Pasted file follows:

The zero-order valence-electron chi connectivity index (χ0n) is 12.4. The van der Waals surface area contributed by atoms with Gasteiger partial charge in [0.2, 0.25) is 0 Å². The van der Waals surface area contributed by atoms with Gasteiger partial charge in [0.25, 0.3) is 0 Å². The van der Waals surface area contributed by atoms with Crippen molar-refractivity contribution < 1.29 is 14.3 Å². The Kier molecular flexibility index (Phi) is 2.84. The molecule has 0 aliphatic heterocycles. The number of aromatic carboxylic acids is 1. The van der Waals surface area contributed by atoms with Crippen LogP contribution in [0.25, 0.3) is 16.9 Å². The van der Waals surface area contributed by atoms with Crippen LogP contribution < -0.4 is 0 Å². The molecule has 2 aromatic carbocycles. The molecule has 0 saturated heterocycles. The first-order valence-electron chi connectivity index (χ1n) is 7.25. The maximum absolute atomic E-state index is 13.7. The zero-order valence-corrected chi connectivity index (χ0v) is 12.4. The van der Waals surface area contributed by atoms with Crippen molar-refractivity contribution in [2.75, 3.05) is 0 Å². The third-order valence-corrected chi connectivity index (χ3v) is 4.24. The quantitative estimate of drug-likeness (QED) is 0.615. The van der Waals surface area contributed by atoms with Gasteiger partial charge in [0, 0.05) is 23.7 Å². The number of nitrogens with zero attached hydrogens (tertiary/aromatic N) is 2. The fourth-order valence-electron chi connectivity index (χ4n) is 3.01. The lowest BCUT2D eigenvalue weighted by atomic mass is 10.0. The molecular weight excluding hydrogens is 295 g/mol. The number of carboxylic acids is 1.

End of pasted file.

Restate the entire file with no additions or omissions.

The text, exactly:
The zero-order valence-electron chi connectivity index (χ0n) is 12.4. The van der Waals surface area contributed by atoms with Gasteiger partial charge in [0.2, 0.25) is 0 Å². The van der Waals surface area contributed by atoms with Gasteiger partial charge in [0.25, 0.3) is 0 Å². The van der Waals surface area contributed by atoms with Crippen molar-refractivity contribution < 1.29 is 14.3 Å². The Kier molecular flexibility index (Phi) is 2.84. The molecule has 0 aliphatic heterocycles. The number of aromatic carboxylic acids is 1. The van der Waals surface area contributed by atoms with Crippen LogP contribution in [0.25, 0.3) is 16.9 Å². The van der Waals surface area contributed by atoms with Crippen LogP contribution < -0.4 is 0 Å². The molecule has 2 aromatic carbocycles. The molecule has 0 saturated heterocycles. The first-order valence-electron chi connectivity index (χ1n) is 7.25. The maximum absolute atomic E-state index is 13.7. The zero-order valence-corrected chi connectivity index (χ0v) is 12.4. The van der Waals surface area contributed by atoms with Crippen molar-refractivity contribution in [2.75, 3.05) is 0 Å². The third-order valence-corrected chi connectivity index (χ3v) is 4.24. The quantitative estimate of drug-likeness (QED) is 0.615. The van der Waals surface area contributed by atoms with Gasteiger partial charge in [0, 0.05) is 23.7 Å². The number of nitrogens with zero attached hydrogens (tertiary/aromatic N) is 2. The fourth-order valence-electron chi connectivity index (χ4n) is 3.01. The lowest BCUT2D eigenvalue weighted by atomic mass is 10.0. The molecular weight excluding hydrogens is 295 g/mol. The number of carboxylic acids is 1.